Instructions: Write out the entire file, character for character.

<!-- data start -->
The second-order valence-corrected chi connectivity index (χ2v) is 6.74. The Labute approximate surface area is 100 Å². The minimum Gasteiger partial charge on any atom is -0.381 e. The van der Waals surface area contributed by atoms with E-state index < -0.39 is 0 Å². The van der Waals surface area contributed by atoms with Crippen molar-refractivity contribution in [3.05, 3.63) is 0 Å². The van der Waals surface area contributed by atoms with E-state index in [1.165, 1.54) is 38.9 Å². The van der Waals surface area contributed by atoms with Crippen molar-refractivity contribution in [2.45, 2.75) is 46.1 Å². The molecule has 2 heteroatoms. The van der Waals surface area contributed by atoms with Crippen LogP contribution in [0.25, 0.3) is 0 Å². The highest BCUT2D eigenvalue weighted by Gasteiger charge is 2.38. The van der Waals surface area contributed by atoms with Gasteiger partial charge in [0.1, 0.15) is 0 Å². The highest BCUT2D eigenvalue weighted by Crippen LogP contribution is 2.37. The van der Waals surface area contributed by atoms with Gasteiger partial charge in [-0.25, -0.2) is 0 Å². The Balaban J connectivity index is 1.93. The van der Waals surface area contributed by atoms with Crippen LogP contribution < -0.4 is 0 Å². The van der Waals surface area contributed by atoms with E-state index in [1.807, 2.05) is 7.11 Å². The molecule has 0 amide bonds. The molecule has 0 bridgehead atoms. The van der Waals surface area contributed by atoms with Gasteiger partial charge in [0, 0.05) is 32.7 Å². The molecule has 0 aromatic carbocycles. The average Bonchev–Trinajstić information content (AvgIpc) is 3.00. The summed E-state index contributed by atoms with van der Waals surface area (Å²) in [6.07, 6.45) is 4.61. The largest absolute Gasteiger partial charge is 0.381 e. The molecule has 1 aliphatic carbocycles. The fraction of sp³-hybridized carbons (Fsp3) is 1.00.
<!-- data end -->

The second-order valence-corrected chi connectivity index (χ2v) is 6.74. The Labute approximate surface area is 100 Å². The minimum Gasteiger partial charge on any atom is -0.381 e. The van der Waals surface area contributed by atoms with E-state index < -0.39 is 0 Å². The van der Waals surface area contributed by atoms with Crippen molar-refractivity contribution in [3.05, 3.63) is 0 Å². The van der Waals surface area contributed by atoms with E-state index in [1.165, 1.54) is 38.9 Å². The van der Waals surface area contributed by atoms with Crippen molar-refractivity contribution in [2.45, 2.75) is 46.1 Å². The molecule has 2 heteroatoms. The van der Waals surface area contributed by atoms with Crippen LogP contribution in [0.25, 0.3) is 0 Å². The highest BCUT2D eigenvalue weighted by Gasteiger charge is 2.38. The van der Waals surface area contributed by atoms with Gasteiger partial charge in [0.1, 0.15) is 0 Å². The highest BCUT2D eigenvalue weighted by Crippen LogP contribution is 2.37. The van der Waals surface area contributed by atoms with Gasteiger partial charge in [-0.25, -0.2) is 0 Å². The Balaban J connectivity index is 1.93. The van der Waals surface area contributed by atoms with Crippen LogP contribution < -0.4 is 0 Å². The van der Waals surface area contributed by atoms with E-state index in [1.807, 2.05) is 7.11 Å². The molecule has 0 amide bonds. The molecule has 0 bridgehead atoms. The van der Waals surface area contributed by atoms with Gasteiger partial charge in [0, 0.05) is 32.7 Å². The molecule has 0 aromatic carbocycles. The average Bonchev–Trinajstić information content (AvgIpc) is 3.00. The summed E-state index contributed by atoms with van der Waals surface area (Å²) in [6.07, 6.45) is 4.61. The largest absolute Gasteiger partial charge is 0.381 e. The molecule has 1 aliphatic carbocycles. The fraction of sp³-hybridized carbons (Fsp3) is 1.00.